Dec 01 2006

‘Blessed are those with low expectations for they shall not be disappointed’

Published by at 2:37 am under Articles,Palestinian politics

Daoud Kuttab
The repeated disappointments Palestinians have witnessed over the years have greatly lowered the expectations of most that real change is possible regarding the continuous illegal occupation of their country. Recalling the Sermon on the Mount, which took place on Palestinian lands, one activist created his version of one of the beatitudes that reads: “Blessed are those with low expectations for they shall not be disappointed.”

Despite the proclamation of the US president and now even the prime minister of Israel that one day there will be a sovereign, viable Palestinian state on contiguous land, most Palestinians are now looking for partial relief only on the last portion of this international promise to Palestinians.

No one expects to see tunnels and bridges prop up overnight connecting the West Bank to Gaza or allowing Palestinians free and uninterrupted travel from Jenin to Rafah, but at least there is an expectation that promises made and agreements signed a year ago will be honoured.


Basically, Palestinians want to see every law-abiding citizen have the right to go to university, visit the family and pray in the mosque or church of their choosing. This doesn’t seem to be a huge request, yet most Palestinians have little hope more than this basic right of movement.
A little over a year ago, US Secretary of State Condoleezza Rice, Quartet envoy James Wolfensohn, Israeli Defence Minister Shaul Mofaz, the Palestinian Authority’s Mohammad Dahlan and the EU reached an agreement to allow Palestinians free movement in and out of Gaza Strip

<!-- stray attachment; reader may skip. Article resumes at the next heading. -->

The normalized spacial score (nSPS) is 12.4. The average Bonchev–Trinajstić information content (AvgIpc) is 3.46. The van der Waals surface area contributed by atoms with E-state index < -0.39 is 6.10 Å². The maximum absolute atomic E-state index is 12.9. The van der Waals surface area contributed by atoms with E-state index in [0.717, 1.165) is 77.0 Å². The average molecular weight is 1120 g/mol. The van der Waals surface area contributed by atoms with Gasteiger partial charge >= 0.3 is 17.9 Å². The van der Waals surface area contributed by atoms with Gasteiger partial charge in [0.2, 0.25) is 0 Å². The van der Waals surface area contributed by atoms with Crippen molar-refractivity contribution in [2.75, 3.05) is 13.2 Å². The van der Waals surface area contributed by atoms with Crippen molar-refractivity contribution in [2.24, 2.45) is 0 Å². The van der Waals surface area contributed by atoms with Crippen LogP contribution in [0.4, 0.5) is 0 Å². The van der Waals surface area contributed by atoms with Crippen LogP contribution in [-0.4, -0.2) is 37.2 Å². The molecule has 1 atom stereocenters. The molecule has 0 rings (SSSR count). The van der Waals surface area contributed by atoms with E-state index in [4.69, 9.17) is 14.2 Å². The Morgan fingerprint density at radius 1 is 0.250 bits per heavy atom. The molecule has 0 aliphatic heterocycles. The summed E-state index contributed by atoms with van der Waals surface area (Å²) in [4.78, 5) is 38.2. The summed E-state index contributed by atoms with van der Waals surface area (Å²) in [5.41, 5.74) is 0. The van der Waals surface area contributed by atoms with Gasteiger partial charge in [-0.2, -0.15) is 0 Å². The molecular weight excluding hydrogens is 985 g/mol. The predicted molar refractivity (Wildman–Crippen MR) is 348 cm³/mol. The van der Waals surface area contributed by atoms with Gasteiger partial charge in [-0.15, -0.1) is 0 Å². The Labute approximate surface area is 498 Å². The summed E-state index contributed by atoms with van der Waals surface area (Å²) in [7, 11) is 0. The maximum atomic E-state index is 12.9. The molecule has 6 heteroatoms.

The Agreement on Movement and Access (AMA), signed on November 15, 2005, promised Palestinians freedom of movement of people and goods. A detailed fact sheet published by the Palestinian Monitoring Group shows that since last year, none of the agreement’s provisions has been fully implemented by Israel.

The AMA sought to facilitate the movement of Palestinian people and goods between Gaza and Israel (through crossing points between the two areas); between Gaza and the West Bank (through bus and truck convoys running between the two parts of the occupied Palestinian territory); within Palestinian communities in the West Bank, including East Jerusalem (by working to dismantle the internal closure regime, which consists of hundreds of checkpoints and fixed obstacles to movement between Palestinian communities in the West Bank); between Gaza and the West Bank; and to third countries (by opening the Rafah crossing point between Gaza and Egypt, allowing Palestinians to build a seaport in Gaza, and allowing Gaza’s airport to reopen).

According to the United Nations Office for the Coordination of Humanitarian Affairs, the Rafah crossing point has been open since June 28, 2006, only 13 per cent of the days it was scheduled to be open. The UN office has also stated that since June 25, Israel has frequently prevented EU monitors from reaching the site, thereby forcing Rafah’s closure.

In July, seven Palestinians waiting to be let into Gaza from Egypt died as a result of heat and the absence of shelter. Under the AMA, Palestinian customs officials were supposed to inspect imports through Kerem Shalom. To date, Rafah is still closed to imports and Israel has not permitted Palestinian customs officials at Kerem Shalom.